Movies: Spectre

Featuring: Daniel Craig, Christoph Waltz, Ralph Fiennes, Lea Seydoux
Directed By: Sam Mendes
Written By: John Logan, Neal Purvis, Robert Wade, Jez Butterworth from the characters created by Ian Fleming
Columbia/MGM, 2015
PG-13; 148 minutes
1.75 stars (out of 5)

Daniel Craig is my favorite Bond. Or really, I prefer the semi-realistic style of the Craig movies to the camp of previous incarnations. But when I look at the three previous films, I have to admit I only liked two of the three. Really enjoyed Casino Royale, yawned through Quantum of Solace (and even on attempts to re-watch it, I can't enjoy it), and despite all its flaws I loved Skyfall. So maybe we were due for a down.

Which isn't to say Spectre is a bad movie. It's . . . okay. It seems largely pasted together from known Fleming novels and characters. Here a little Live and Let Die, there a bunch of On Her Majesty's Secret Service, all repackaged for a modern audience.

And yet the modernity may be the problem. In today's world, spying is more a game of information—who knows what and when—versus the romantic idea of having a man "behind the lines." And that's central to the plot of Spectre: Is the 00 program antiquated? Is it necessary now that we can gather intelligence in so many other ways? In Spectre, Bond and his cohorts face dismantling as shiny new initiatives are put into place. And the writers wrestle with having to make intelligence gathering exciting.

Here is my chief beef with the film: It wasn't fun. Barring perhaps the opening scene (there's a reason I don't like helicopters), the action in this movie is subpar to what I've come to expect from the Craig-as-Bond franchise. The car chase was (dare I say it?) boring. The fight on the train was so edited that I couldn't feel any tension for it. There is no real fight in the baddie's HQ. And as Bond races through a building set to implode, again . . . I just didn't feel the tension I wanted and needed to feel.

There were also some glaringly bizarre things that distracted me from the movie. Like, does Bond just keep M's video queued up on his TV so it will play when he turns the TV on? (Okay, okay, maybe he had it all ready to go because he planned ahead to show it to Moneypenny. But still.) Why wasn't the smart blood/vital signs thing put to better use? Q et al should have been able to see Bond was being tortured, right? And why were there no drops of blood on that white shirt when we saw the needle drip? Also, why the big subterfuge with the Mexican woman—that is, why go all the way back to her hotel room when he could have just followed the bad guy directly? I know they wanted to track and reveal—I mean, I know artistically why—but my mind snags on the lack of logic.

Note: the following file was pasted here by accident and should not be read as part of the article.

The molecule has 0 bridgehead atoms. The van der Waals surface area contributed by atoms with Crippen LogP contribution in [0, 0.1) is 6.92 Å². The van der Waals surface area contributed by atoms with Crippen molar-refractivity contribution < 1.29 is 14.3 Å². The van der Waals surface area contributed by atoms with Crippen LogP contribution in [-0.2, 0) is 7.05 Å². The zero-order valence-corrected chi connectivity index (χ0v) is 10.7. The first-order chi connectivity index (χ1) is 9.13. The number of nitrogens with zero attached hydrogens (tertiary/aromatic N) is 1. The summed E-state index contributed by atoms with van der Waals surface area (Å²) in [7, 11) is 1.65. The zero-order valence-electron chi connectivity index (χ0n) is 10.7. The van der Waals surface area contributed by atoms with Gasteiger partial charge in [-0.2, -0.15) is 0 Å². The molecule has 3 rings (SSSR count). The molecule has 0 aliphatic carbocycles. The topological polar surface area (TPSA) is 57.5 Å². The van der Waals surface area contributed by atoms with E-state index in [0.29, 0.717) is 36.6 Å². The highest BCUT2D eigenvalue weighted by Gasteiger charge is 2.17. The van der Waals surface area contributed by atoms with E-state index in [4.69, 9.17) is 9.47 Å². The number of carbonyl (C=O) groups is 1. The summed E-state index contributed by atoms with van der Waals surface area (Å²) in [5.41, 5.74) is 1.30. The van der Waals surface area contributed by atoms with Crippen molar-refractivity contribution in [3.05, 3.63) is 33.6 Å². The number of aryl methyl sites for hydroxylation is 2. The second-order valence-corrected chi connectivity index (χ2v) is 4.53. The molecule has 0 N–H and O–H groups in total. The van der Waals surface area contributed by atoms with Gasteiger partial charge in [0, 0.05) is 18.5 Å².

I had issues with C being a knowing compatriot of Blofeld. I think it would have had more impact to have him just be a separate obstacle to overcome, just a symbol of "progress" taken to an extreme. I had issues with Hinx (Dave Bautista) speaking that last line when it would have been stronger to have him say it all with his expression. I had issues with Bond not killing Blofeld (even though I do understand he was fulfilling Mallory's earlier statement about "a license not to kill"). In fact, I don't quite understand why Bond didn't put a bullet in Hinx's head at the car accident, either, just to be sure. Maybe I'm cold, but I would have done.

And you can't tell me, no matter how late it is, that there are no cars on the road in Rome. It's fucking Rome. I've been there. People are out all the time. Same for Waterloo Bridge in London. I was just there, guys, and there are people out all the time. And this is, what, midnight or thereabouts? There would have been hundreds of people crowding that scene.

The stuff that was supposed to be funny, like the Italian man in the Fiat (so, yes, there was one car on the road in Rome)? Again, totally pulled me out of the movie. Wasn't funny, just made me think, Why? If they were trying to call back to the whimsy of earlier films, it didn't work. Craig's Bond doesn't do whimsy.

I also didn't buy the romance between Bond and Swann. And I'm still wondering if Estrella called Felix and got somewhere safe. I dunno, but this movie left me weirdly unfulfilled.

HOWEVER. There are some good things. I really liked the music (barring the Sam Smith song, which I think is too . . . something . . . for a Bond theme). And I like that they gave Q and Moneypenny more to do. And I like that Mallory (the new M, yes, but I didn't want to confuse him with the M video on Bond's TV) goes a bit rogue and takes Q and Moneypenny and Tanner with him. I would've loved more of that and less of Bond and Swann, truthfully. I want to see M kick ass more often.

So yeah, I don't know. I was underwhelmed. I go to a James Bond movie to be entertained—highly entertained. This one didn't quite reach that mark. I feel like the cast was brilliant but the story was thin. I also felt like Christoph Waltz needs pants that cover his ankles when he sits down, and I didn't get that either. This one fell short all around.


Christine Rains said...

Thanks for the review. I will likely skip seeing this one in the theatre. I like seeing Bond on the big screen, but if I'm going to sit for over 2 hours for a movie, it can't bore me.

M said...

Well, Scott really enjoyed it a lot. He says he liked it more than Skyfall and was glad Spectre picked up threads from the old movie. He wasn't sorry it didn't surprise him. I just . . . I wanted it to be clever, and in the end I didn't find it to be. So you may not find it boring. I just wasn't wowed.